I did not know him close enough except for the brief encounter in 2003 when he won the Journalist of the Year Award.
As sponsors of that coveted Award, I stood in at the time for my employer, Unilever, to ensure the promised local and international prize components were fully redeemed. Since then, I followed Komla Dumor’s career progress with much admiration.
So when late that Saturday a friend texted to inform me of Komla’s sudden and shocking demise, I blamed it on the profession he loved most. In my mind, he had met his death on assignment perhaps in Somalia, Central Africa Republic or South Sudan. He was too full of life and too energetic to have dropped dead instantly.
The demise of a young person is always painful, a tragedy, in fact. And so is the departure of Komla. So far, the overwhelming tributes from near and far suggest the painful loss not only to his family but to everyone who came to know him. Coupled with the pain, his career path is a lesson which can pass for a case study.
As an employee first of Multimedia and then of BBC, he drew attention to the employers of choice that exist in the media industry. Having started his career with Multimedia equipped with a voice as good as gold, they gave him the training, the support and latitude to prove himself. With time, Komla proved that when given the opportunity and the environment to thrive, employees get motivated to do well. Indeed, at a point, it was widely speculated that he was the highest paid journalist or presenter in Ghana.
Multimedia gave him the necessary skills and equipped him with the tools to shine. He showed that he worked for an organisation that respected its employees and treated all as equals, trading on first name terms. Openness and team work was a visible part of the team Multimedia which, within 10 years, had given an employee who was willing to better himself, a world stage.
No wonder BBC, one of the world’s enviable media organisations “poached” him and gave him opportunities to further prove himself as any good employer will do with its young stars. Komla did not disappoint. In fact, he soared through the toughest assignments with professionalism and excellence, a towering media figure, until he passed on nearly a fortnight ago.
Yes, Komla was a window, through which one was able to gauge media institutions and their impact on the growth of individuals and journalism as a profession.
In the process, he left no one in doubt that to succeed in the media it paid to love what one did. His sterling qualities were many. He had passion for his job and remained focused telling it as it was and effectively applying the balancing scale. Komla came through as a professional with his own mind and went into every assignment thoroughly prepared. He came across as credible and authoritative. No wonder he carried his listeners or viewers along.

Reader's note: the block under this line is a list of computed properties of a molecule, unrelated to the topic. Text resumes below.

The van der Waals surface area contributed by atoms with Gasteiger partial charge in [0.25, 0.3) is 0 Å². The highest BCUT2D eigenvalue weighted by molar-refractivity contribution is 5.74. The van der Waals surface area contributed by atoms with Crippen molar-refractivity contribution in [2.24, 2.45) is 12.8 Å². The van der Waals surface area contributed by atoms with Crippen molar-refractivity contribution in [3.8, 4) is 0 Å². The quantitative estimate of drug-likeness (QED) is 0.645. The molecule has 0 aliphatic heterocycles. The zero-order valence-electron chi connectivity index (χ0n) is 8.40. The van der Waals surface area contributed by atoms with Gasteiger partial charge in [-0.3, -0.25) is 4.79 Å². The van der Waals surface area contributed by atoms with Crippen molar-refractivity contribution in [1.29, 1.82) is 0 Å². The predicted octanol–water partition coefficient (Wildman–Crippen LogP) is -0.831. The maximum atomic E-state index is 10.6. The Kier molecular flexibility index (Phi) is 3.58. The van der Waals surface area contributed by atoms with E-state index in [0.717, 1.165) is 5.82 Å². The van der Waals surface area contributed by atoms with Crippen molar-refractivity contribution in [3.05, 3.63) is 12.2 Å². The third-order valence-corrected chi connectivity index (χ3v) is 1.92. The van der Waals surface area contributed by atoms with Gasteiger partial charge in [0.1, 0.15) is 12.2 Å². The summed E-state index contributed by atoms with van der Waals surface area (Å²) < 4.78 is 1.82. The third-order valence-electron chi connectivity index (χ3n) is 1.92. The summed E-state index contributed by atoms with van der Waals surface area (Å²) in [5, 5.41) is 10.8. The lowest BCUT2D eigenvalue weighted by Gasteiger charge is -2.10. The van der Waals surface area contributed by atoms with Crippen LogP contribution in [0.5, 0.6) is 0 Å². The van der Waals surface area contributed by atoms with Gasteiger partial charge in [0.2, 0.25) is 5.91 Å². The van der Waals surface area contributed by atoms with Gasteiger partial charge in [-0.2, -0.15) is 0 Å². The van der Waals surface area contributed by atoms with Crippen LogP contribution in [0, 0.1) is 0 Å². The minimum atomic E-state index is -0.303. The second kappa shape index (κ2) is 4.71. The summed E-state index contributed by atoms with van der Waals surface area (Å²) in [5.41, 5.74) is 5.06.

As he progressed and remained on that steady path, he made sure he did not leave the young up-and-coming journalists behind. From tributes that have been shared publicly, he was genuine to a fault and was ready to show some of them the road to success, giving advice and direction where necessary. How many people would be that selfless in their professional approach and volunteer to coach and mentor the young ones out of their own volition? They come in drops.
Yet, Komla was in touch with them albeit by phone, text or e-mail, as one gathers from some of the tributes coming through. He encouraged them in their toughest assignments; urging them to believe in themselves. He was ready to share his experiences and made himself available to assist even from a distance. Indeed, such are the true qualities of a leader.
He worked tirelessly with an infectious smile and his thunderous voice focused on the continent of Africa and gave Africa a hearing. He brought a different perspective to reporting on Africa, a continent of possibilities. He gave viewers nothing but the whole truth after thorough research and consultations.
Komla Dumor’s truncated rich media life has left a trail of valuable lessons. His career path and what he stood for could be summed up by the refrain in Heather Small’s awesome song entitled “Proud”. The refrain in the song asks: “what have you done today to make you feel proud”. With each passing day, Komla did not only share with the world what insights he had proudly assembled by way of information and education, but he made the world also feel proud about the knowledge he shared.
As we mourn him today, there are many lessons that the “Boss Player” has left behind for those he mentored and those he was looking forward to coach and counsel. Like Heather Small, Komla would perhaps have asked his mentees – “what have you done to be proud of?”
Komla stood tall in his career and at the time he was proving to the world that life indeed begins at 40, death snatched him away. The promising star has failed to shine but the world has not stopped beaming the luminous life he shared. A professional media gem, may Komla’s soul find eternal rest.